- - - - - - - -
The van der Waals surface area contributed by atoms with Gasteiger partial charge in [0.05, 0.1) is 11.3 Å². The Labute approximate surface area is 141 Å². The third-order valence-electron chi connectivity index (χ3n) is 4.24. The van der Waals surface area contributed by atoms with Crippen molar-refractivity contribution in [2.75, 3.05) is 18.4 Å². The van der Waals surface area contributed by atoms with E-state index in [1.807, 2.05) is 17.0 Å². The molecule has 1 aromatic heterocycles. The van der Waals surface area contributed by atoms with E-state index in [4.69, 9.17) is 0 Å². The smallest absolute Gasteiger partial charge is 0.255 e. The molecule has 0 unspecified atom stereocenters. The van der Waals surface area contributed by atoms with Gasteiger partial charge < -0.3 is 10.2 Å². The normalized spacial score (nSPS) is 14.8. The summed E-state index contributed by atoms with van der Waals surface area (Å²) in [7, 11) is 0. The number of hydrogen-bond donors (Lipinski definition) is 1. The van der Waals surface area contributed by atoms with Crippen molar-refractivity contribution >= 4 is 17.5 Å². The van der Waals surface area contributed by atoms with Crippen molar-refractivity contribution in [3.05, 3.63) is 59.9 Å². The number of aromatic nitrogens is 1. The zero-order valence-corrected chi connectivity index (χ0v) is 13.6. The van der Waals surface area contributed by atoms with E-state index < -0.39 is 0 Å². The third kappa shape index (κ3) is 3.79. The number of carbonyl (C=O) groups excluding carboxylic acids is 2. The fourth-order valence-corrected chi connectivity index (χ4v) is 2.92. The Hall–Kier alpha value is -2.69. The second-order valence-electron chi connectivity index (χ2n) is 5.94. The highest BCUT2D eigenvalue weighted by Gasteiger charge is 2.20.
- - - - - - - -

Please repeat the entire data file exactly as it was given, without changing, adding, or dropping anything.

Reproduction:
The van der Waals surface area contributed by atoms with Gasteiger partial charge in [0.05, 0.1) is 11.3 Å². The Labute approximate surface area is 141 Å². The third-order valence-electron chi connectivity index (χ3n) is 4.24. The van der Waals surface area contributed by atoms with Crippen molar-refractivity contribution in [2.75, 3.05) is 18.4 Å². The van der Waals surface area contributed by atoms with E-state index in [1.807, 2.05) is 17.0 Å². The molecule has 1 aromatic heterocycles. The van der Waals surface area contributed by atoms with E-state index in [4.69, 9.17) is 0 Å². The smallest absolute Gasteiger partial charge is 0.255 e. The molecule has 0 unspecified atom stereocenters. The van der Waals surface area contributed by atoms with Gasteiger partial charge < -0.3 is 10.2 Å². The normalized spacial score (nSPS) is 14.8. The summed E-state index contributed by atoms with van der Waals surface area (Å²) in [7, 11) is 0. The number of hydrogen-bond donors (Lipinski definition) is 1. The van der Waals surface area contributed by atoms with Crippen molar-refractivity contribution >= 4 is 17.5 Å². The van der Waals surface area contributed by atoms with Crippen molar-refractivity contribution in [3.05, 3.63) is 59.9 Å². The number of aromatic nitrogens is 1. The zero-order valence-corrected chi connectivity index (χ0v) is 13.6. The van der Waals surface area contributed by atoms with E-state index < -0.39 is 0 Å². The third kappa shape index (κ3) is 3.79. The number of carbonyl (C=O) groups excluding carboxylic acids is 2. The fourth-order valence-corrected chi connectivity index (χ4v) is 2.92. The Hall–Kier alpha value is -2.69. The second-order valence-electron chi connectivity index (χ2n) is 5.94. The highest BCUT2D eigenvalue weighted by Gasteiger charge is 2.20.